2. Scripture Study – as we have focused on reading the Book of Mormon this year, I feel peace has grown in our home – there are still fights and squabbles, I still get frustrated and have “wits end” kind of days – but in general things are just a touch smoother and peace is easier to find-  if you look for it.  Personal scripture study is just as important – through it  I have received the strength to carry on through trials. I am more spiritually focused, and peace is taught and found.

3. Gratitude – I was feeling particularly overwhelmed at the end of this week. I was feeling rather picked on, honestly and having a hard time finding anything to be positive about. I was exhausted – physically, mentally, spiritually, and emotionally. I went online and started to read an Ensign talk that happened to be about gratitude. Immediately I began to focus on all the blessings we had – the miracles the friends who have helped us time and time again, our family, and the myriad of blessings  that I have in my life. There are so many more blessings than trials. And in that moment I felt the stress begin to melt away and peace enter into my heart. Yes, even if things look rather bleak at the moment, we have so, so much to be grateful for. Gratitude helps us realize all that our loving Heavenly Father has truly done for us and allows the peace he is trying to send us enter into our hearts.

4. Service – losing ourselves in the service of others allows us to forget our woes and troubles for a few moments and not only brings peace into our hearts and families, but in the hearts and families of others. We have been the receivers of wonderful acts of service many times and I can’t not describe the lifting of burdens it has brought us and the beautiful peace that accompanied every meal and act of service. As I have striven to serve others and taught my family to serve others – we have felt the same peace.

5. Love – allowing ourselves to feel Heavenly Father’s love – he truly loves us, he wants to help us and bless us. If we seek out His love we will also find His peace. As we show love in our families – reprimand with kindness and try to take the harshness from our voices love and peace will grow in our homes. As we teach our children and practice our selves to be more loving, kind, understanding, tolerant, long-suffering, and patient, love and peace will grow in our homes. We won’t be perfect at it, but each day we can improve a little.

6. Laughter & Joy – there was a moment when we were stressed to the max and exhausted – everyone could feel it – we pulled out the scriptures to read and it seemed like every little thing began to happen to keep us from reading – kids talking, hanging upside down in the chairs, pulling faces, we were at the table – so dishes being spilled, dogs nudging and licking toes, everyone telling everyone to be quiet, after numerous starts and even more stops the ridiculousness of the situation just hit and both Paul and I started to laugh. The tension snapped as everyone joined in and it spread through the family. Finally we all sat at the table laughing and joy began to replace the tension and stress – and with that joy came peace. Peace that all would be well and that things would work out somehow.  Another day I was impossibly grumpy and frustrated with the children and life in general. Knowing that I can’t dance and be angry at the same time, Paul began spinning me about the kitchen. My dark mood broke and with the joy and laughter came the peace and soon we had boys dancing about (and on our feet). 2 Nephi 2:25 says that Adam fell that men might be, and men are that they might have Joy. We are meant to be a happy people. But happiness isn’t something that happens to us – it’s something we choose.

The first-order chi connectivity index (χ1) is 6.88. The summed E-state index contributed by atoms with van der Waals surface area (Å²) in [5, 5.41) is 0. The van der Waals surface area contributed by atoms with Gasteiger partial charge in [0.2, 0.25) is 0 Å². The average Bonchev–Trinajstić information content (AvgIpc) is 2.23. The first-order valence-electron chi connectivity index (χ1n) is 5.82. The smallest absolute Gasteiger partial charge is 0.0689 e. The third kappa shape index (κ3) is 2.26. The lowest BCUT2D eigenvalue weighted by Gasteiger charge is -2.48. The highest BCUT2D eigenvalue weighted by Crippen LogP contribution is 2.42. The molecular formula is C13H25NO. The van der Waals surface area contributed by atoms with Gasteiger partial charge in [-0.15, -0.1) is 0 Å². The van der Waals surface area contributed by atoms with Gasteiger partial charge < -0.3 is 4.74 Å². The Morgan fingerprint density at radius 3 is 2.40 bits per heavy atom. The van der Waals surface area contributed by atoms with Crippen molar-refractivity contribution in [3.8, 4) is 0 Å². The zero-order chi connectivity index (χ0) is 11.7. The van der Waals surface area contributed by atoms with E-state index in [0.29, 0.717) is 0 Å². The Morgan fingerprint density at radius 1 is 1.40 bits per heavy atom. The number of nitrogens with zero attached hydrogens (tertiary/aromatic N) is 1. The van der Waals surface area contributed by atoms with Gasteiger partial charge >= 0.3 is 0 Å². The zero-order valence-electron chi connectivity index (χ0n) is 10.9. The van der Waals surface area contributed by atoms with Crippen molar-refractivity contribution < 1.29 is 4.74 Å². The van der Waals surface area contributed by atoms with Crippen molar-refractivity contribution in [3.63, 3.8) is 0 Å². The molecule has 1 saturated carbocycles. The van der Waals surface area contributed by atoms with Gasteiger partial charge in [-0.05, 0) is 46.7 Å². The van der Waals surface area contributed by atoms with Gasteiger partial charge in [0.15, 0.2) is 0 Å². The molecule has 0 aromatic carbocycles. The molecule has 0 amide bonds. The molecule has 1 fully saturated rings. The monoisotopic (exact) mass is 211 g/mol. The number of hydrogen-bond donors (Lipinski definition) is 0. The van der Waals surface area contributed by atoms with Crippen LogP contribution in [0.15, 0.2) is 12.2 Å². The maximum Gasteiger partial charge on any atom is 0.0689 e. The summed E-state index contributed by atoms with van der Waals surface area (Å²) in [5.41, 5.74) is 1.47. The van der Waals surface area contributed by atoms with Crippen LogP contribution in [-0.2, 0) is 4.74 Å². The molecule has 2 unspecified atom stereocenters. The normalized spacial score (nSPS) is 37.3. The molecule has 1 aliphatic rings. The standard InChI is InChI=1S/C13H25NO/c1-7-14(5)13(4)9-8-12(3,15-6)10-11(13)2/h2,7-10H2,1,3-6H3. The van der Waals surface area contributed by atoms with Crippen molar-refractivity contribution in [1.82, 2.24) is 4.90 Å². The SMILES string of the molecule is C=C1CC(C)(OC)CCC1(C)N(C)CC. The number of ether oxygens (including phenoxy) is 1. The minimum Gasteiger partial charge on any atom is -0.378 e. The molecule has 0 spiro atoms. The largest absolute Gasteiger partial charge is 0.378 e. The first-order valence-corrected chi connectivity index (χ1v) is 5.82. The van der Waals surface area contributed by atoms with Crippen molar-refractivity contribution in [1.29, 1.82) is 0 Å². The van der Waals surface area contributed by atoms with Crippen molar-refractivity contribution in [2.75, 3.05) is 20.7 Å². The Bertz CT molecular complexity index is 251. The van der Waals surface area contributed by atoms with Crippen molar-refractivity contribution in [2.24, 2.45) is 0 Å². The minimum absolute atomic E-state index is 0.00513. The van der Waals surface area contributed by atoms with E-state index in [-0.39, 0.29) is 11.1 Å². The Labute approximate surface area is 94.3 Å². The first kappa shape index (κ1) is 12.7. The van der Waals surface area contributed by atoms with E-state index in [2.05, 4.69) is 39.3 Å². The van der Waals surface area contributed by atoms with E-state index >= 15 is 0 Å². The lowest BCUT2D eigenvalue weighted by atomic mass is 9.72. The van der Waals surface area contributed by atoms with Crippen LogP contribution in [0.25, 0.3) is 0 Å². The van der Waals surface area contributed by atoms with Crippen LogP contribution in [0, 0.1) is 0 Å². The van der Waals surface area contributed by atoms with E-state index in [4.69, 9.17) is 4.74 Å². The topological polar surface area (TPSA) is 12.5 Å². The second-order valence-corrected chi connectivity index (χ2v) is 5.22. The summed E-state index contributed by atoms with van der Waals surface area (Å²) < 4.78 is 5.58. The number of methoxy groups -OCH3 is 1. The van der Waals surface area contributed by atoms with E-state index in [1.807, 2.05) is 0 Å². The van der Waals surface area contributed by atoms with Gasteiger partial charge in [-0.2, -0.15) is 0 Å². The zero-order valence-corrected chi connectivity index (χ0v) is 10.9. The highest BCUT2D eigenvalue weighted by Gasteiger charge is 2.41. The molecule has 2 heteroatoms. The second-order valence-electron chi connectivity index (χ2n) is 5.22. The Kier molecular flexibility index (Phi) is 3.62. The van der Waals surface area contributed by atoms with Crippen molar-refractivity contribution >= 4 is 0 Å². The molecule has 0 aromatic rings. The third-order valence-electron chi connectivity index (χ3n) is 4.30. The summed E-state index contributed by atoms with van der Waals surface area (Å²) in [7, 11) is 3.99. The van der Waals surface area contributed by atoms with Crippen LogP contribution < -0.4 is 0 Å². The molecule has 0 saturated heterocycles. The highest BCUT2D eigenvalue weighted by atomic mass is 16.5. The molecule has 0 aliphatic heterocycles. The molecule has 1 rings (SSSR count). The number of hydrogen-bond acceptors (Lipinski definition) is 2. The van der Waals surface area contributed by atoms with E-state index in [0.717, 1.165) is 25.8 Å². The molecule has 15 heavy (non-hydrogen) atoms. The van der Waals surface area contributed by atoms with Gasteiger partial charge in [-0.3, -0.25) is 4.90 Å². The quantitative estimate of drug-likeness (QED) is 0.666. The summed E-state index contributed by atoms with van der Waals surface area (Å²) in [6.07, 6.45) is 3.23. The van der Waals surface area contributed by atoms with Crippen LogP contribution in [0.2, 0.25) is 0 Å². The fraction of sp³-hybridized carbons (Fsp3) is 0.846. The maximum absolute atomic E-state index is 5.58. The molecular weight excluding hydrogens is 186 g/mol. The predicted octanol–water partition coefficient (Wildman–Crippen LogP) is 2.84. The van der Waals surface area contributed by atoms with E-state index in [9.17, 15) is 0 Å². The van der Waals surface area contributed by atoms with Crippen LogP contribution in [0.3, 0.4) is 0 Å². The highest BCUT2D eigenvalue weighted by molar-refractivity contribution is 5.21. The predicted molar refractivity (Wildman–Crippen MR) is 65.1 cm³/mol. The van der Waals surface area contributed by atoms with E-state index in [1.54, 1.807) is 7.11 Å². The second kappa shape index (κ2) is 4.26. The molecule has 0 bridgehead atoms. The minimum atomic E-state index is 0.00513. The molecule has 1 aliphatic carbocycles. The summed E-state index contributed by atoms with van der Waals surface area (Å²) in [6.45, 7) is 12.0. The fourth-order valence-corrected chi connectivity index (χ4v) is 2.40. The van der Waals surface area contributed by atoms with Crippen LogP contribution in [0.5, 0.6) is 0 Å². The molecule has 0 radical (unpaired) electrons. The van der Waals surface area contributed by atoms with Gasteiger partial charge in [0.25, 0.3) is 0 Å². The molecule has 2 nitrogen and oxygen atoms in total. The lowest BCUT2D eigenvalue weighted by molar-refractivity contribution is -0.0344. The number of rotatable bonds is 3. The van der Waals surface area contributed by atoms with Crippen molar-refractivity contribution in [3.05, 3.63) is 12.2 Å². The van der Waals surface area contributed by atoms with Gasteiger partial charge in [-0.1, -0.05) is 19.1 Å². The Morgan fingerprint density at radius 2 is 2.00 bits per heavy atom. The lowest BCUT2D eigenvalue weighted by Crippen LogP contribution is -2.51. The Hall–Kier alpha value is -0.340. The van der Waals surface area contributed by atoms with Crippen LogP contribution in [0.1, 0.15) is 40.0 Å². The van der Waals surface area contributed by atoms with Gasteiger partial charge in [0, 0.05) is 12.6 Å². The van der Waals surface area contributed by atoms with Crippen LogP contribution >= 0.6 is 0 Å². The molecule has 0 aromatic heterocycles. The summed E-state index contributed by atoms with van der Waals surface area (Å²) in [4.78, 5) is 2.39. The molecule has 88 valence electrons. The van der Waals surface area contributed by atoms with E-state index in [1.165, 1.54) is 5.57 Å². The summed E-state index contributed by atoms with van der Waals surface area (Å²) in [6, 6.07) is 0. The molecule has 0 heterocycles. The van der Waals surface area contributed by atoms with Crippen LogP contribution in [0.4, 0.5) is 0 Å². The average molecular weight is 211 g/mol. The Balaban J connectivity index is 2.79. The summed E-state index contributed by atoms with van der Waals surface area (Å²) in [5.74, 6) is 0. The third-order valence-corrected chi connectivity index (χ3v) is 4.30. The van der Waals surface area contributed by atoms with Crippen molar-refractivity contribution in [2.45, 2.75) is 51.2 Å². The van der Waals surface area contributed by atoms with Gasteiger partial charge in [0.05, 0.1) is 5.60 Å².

7. Finally, and most importantly, remember the atonement. If there is anything that can bring peace into our lives and homes it is a knowledge and remembrance of our Savior, Jesus Christ. Elder Richard G. Scott has taught,

“Be certain that every decision you make, whether temporal or spiritual, is conditioned on what the Savior would have you do. When He is the center of your home, there is peace and serenity. There is a spirit of assurance that pervades the home, and it is felt by all who dwell there.”

Jesus Christ is the bringer of Peace. He suffered not only for our sins, but for our every pain, worry, stress, and heartache. When we may feel no one knows or understands, He is always there to comfort and lift. Philippians 4:13 is one of my favorite scriptures “I can do all things through Christ which strengtheneth me.”  He is our strength – through him we can make it through every trial no matter how defeated we feel he is there, waiting to help us. He will pick us up and carry us through the times when our steps falter. I have a testimony of our Savior. I know he Love us. I know He Lives. I know He lives to bless us, to comfort us, to bring us peace. I think often in the hymn “I Know my Redeemer Lives”. In moments when peace feels hard to find – I turn to that hymn and remember the atonement. Not only does the peace then enter my heart, but strength to pick up and keep moving on.